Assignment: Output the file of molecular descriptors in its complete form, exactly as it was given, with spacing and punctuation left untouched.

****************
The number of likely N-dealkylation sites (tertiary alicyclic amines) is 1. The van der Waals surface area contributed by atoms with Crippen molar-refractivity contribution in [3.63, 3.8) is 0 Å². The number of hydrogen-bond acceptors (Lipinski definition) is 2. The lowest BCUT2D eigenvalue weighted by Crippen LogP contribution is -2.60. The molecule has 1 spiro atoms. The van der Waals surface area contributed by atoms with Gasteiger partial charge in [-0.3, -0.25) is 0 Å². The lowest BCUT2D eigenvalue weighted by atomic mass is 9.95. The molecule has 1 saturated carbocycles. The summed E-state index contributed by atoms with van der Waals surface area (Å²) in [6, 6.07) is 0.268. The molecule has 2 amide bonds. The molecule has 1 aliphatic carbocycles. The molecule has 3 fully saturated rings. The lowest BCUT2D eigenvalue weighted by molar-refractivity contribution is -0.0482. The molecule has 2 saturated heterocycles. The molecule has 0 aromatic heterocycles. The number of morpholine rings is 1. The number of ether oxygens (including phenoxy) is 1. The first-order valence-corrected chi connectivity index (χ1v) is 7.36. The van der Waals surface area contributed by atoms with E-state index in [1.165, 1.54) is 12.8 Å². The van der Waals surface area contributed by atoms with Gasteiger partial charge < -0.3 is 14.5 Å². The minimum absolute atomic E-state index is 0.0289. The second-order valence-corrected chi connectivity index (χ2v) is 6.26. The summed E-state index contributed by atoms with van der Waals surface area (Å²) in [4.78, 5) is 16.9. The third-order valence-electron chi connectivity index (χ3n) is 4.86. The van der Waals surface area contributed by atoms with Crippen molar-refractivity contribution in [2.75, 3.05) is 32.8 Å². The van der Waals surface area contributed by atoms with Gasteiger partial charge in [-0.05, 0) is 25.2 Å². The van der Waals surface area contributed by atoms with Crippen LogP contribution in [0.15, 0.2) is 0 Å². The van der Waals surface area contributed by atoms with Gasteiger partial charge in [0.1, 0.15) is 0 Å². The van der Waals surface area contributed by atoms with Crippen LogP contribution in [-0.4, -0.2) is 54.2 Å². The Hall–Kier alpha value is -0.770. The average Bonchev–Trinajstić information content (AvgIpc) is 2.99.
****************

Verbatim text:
The number of likely N-dealkylation sites (tertiary alicyclic amines) is 1. The van der Waals surface area contributed by atoms with Crippen molar-refractivity contribution in [3.63, 3.8) is 0 Å². The number of hydrogen-bond acceptors (Lipinski definition) is 2. The lowest BCUT2D eigenvalue weighted by Crippen LogP contribution is -2.60. The molecule has 1 spiro atoms. The van der Waals surface area contributed by atoms with Gasteiger partial charge in [-0.3, -0.25) is 0 Å². The lowest BCUT2D eigenvalue weighted by atomic mass is 9.95. The molecule has 1 saturated carbocycles. The summed E-state index contributed by atoms with van der Waals surface area (Å²) in [6, 6.07) is 0.268. The molecule has 2 amide bonds. The molecule has 1 aliphatic carbocycles. The molecule has 3 fully saturated rings. The lowest BCUT2D eigenvalue weighted by molar-refractivity contribution is -0.0482. The molecule has 2 saturated heterocycles. The molecule has 0 aromatic heterocycles. The number of morpholine rings is 1. The number of ether oxygens (including phenoxy) is 1. The first-order valence-corrected chi connectivity index (χ1v) is 7.36. The van der Waals surface area contributed by atoms with E-state index in [1.165, 1.54) is 12.8 Å². The van der Waals surface area contributed by atoms with Gasteiger partial charge < -0.3 is 14.5 Å². The minimum absolute atomic E-state index is 0.0289. The second-order valence-corrected chi connectivity index (χ2v) is 6.26. The summed E-state index contributed by atoms with van der Waals surface area (Å²) in [4.78, 5) is 16.9. The third-order valence-electron chi connectivity index (χ3n) is 4.86. The van der Waals surface area contributed by atoms with Crippen molar-refractivity contribution in [2.75, 3.05) is 32.8 Å². The van der Waals surface area contributed by atoms with Gasteiger partial charge in [-0.05, 0) is 25.2 Å². The van der Waals surface area contributed by atoms with Crippen LogP contribution in [0.15, 0.2) is 0 Å². The van der Waals surface area contributed by atoms with Gasteiger partial charge in [0.1, 0.15) is 0 Å². The van der Waals surface area contributed by atoms with Crippen LogP contribution in [-0.4, -0.2) is 54.2 Å². The Hall–Kier alpha value is -0.770. The average Bonchev–Trinajstić information content (AvgIpc) is 2.99.